She Listened To The Beatles, I Listened To Uncle Tupelo. It Was A Mixed Marriage
My ex wife and I met on the Prodigy music boards back in 1993. She asked me a question about John Wesley Harding that she already knew the answer to in hopes of striking up a conversation. I answered it wrong three times. Twenty five cents a message got kind of pricey. She suggested an “internet account”. I was working at the NPR station of my alma mater, The University Of Missouri-Kansas City. Apparently I could go to the computer department and get one of these internet accounts. The department asked what sort of research project I was doing. I decided the truth was a novel approach and told them I wanted to talk to a woman in Boston. After a department meeting, they decided that was an okay reason.
We talked more and more. We both liked The Replacements, Marshall Crenshaw and Superchunk. It seemed okay that she listened to Paul McCartney and I listened to American Music Club. I agreed to a James Taylor concert and she went to see Jimmy Buffett. One day she announced that it was time for a change. I misunderstood and bought an engagement ring. She thought it was time to move out of her parent’s attic and into an apartment. She said “yes” anyway. Our first dance at our wedding reception was to “Nils Lofgren “Shot At You”. We went to Elvis Costello and Marshall Crenshaw concerts and it seemed like a match made in musical heaven. I pretended not to notice when she wrinkled her nose up at Marshall Tucker, The Bottle Rockets and Uncle Tupelo. I left the room when the Beatles and or Paul bootlegs played over and over again. I suggested new music. She suggested that I let her listen to Elvis, Paul Westerberg, Marshall Crenshaw or her Beatles collection and mind my own business. Soon I was sneaking out to see Wilco, Blue Rodeo, Lucinda Williams, Gov’t Mule and Derek Trucks. It didn’t seem like cheating.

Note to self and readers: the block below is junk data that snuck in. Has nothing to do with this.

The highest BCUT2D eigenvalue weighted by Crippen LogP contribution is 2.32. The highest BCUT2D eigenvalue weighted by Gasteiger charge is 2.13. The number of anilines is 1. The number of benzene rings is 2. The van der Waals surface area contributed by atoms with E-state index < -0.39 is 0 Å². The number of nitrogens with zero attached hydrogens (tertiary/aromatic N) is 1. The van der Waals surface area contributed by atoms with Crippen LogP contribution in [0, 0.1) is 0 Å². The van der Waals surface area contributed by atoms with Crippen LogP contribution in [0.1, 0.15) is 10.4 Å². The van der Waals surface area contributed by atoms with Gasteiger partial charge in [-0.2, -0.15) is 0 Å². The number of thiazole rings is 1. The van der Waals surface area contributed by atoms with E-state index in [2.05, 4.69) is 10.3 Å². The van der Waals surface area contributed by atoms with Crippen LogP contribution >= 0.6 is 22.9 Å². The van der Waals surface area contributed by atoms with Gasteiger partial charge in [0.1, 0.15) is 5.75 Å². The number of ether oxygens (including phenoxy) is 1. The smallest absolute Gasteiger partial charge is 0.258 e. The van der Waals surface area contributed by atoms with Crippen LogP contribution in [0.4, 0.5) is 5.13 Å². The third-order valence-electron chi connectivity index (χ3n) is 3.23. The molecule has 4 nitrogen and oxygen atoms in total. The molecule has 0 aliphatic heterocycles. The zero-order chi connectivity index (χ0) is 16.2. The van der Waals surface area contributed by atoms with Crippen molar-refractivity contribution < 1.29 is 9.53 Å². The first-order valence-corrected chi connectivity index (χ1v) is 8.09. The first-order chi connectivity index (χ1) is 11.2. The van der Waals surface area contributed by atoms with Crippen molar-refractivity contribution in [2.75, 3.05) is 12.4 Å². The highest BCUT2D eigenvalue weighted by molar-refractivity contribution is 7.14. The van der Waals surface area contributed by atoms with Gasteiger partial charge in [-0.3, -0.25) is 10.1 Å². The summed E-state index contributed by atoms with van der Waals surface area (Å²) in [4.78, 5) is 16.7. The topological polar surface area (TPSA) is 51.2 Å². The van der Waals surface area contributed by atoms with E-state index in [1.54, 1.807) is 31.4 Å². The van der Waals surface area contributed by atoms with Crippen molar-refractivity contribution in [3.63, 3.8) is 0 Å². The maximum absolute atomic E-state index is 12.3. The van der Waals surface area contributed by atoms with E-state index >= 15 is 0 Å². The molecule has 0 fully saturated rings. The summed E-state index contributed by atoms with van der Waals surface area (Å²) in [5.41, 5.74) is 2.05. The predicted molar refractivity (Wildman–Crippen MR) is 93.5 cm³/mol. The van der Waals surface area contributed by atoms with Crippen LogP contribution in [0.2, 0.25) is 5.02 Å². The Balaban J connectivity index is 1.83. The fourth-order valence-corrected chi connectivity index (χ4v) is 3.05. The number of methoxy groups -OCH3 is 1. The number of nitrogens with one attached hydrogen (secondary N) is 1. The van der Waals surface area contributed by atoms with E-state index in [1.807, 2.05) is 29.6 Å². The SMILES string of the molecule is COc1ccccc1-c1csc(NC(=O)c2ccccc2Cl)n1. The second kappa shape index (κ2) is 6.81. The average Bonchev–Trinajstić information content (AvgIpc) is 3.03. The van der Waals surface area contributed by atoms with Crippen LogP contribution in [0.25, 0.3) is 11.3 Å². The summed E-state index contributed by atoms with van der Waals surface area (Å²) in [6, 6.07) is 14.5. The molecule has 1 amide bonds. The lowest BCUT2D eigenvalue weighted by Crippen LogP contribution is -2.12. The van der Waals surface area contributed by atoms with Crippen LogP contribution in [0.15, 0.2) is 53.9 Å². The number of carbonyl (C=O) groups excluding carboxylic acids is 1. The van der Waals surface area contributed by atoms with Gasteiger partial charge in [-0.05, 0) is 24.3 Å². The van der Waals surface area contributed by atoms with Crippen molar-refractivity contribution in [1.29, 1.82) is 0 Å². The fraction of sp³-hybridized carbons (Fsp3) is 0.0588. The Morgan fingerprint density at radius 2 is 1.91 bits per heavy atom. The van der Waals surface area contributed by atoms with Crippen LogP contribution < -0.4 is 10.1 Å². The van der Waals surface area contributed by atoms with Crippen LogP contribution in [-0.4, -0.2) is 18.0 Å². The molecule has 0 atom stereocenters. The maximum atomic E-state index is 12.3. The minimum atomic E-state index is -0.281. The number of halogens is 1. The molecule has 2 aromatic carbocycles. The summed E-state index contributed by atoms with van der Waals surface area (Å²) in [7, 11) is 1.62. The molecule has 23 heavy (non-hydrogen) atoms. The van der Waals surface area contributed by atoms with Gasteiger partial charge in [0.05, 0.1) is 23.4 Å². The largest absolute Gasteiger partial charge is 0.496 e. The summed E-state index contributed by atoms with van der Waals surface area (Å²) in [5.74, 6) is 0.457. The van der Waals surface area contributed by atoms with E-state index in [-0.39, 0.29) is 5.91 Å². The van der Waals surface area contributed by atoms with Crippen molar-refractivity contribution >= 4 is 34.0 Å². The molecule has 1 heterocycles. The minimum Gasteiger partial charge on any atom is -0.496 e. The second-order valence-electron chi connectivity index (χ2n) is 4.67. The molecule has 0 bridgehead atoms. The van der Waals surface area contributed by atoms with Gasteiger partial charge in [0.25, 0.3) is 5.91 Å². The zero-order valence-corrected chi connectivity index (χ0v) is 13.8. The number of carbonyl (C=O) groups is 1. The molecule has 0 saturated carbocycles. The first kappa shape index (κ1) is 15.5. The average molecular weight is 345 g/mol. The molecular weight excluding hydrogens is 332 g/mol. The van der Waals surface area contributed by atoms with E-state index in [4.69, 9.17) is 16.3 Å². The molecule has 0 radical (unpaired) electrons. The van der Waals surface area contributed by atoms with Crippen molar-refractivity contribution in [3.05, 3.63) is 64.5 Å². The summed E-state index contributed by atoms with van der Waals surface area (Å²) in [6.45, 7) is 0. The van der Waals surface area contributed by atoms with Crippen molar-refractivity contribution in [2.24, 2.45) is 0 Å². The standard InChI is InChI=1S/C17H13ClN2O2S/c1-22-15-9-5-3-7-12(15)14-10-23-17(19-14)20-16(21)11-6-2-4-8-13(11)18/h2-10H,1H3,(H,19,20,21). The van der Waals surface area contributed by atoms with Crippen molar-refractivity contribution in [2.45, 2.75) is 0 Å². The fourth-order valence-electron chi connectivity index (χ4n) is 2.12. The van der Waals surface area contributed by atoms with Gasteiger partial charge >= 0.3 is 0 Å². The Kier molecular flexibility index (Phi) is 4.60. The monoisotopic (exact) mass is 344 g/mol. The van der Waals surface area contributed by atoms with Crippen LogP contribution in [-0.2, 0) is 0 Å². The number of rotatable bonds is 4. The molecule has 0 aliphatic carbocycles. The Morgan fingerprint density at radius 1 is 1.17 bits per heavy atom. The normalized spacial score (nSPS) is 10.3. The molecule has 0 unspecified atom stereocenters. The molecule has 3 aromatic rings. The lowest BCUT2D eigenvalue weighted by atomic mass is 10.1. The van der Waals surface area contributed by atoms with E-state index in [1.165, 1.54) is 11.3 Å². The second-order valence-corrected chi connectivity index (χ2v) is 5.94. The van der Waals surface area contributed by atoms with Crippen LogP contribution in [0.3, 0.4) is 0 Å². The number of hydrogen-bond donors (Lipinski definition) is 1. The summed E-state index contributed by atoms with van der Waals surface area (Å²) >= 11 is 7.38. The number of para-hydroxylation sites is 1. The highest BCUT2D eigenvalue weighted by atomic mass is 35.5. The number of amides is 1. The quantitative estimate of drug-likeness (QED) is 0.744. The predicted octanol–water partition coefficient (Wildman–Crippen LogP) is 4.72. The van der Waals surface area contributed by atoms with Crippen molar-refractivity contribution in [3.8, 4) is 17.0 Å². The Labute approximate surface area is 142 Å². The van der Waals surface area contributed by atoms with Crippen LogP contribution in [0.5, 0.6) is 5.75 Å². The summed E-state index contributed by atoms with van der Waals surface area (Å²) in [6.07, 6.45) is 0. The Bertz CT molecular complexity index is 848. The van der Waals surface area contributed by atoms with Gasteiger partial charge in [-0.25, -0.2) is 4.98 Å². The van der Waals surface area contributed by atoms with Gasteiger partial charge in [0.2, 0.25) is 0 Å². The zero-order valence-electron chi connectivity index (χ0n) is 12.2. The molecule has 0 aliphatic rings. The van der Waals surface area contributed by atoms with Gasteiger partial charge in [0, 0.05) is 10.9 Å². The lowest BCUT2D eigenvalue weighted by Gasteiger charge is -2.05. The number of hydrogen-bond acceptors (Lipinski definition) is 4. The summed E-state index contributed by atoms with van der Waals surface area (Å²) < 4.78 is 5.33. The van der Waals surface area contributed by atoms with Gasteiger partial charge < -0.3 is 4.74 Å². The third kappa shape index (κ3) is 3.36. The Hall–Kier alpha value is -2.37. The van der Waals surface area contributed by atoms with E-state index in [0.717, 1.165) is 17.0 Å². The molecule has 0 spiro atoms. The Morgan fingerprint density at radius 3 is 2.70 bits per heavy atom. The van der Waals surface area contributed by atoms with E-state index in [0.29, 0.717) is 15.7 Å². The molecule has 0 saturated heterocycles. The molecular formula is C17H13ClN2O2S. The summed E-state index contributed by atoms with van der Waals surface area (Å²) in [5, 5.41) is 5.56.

The years went by and our marriage succumbed to some unfortunate sadness in trying to have children. She and my son Kevin live in New Hampshire, I live in Missouri. Kevin was diagnosed as autistic at the age of three. Something strange happened in New Hampshire while I was gone. My son found his voice in country music. He found his bliss in Brad Paisley, Trace Adkins and Dierks Bentley. A little mainstream for me but I liked the stories of him crooning “Ladies Love Country Boys” to the girls in his class. Besides, Jamey Johnson had a hand in writing “Honkytonk Badonkadonk”. But music as we all know is a very personal choice and Kevin’s personal favorite is Dierks.
I listened to my little boy who once had trouble even communicating sing me every Dierks Bentley song ever written over the phone. His mother writes a blog on autism that mentioned Kevin’s devotion to Dierks. Apparently Dierks wife Cassidy is vigilant on the internet when it comes to Dierks being mentioned. Kevin’s Mom and Cassidy struck up an email friendship. The Bentleys have been unbelievably kind to my son. They weren’t interested in any publicity and everything they did was out of the kindness of their heart. I’ll respect their privacy. I’ll just say being told how Dierks is as a person made me a fan even before “Up On The Ridge” came out or I knew he was a Cross Canadian Ragweed fan.
These days I savor the irony that a musical genre that Kevin’s Mom previously held in such disdain is now near and dear to her heart. I’m grateful that country music was the key that unlocked Kevin’s world. I’ll even cop to playing Dierks on my computer speakers so Kevin and I can sing together on the phone. Thanks, Dierks. Now if only he’d listen to Jamey Johnson. His mother hasn’t progressed that far either.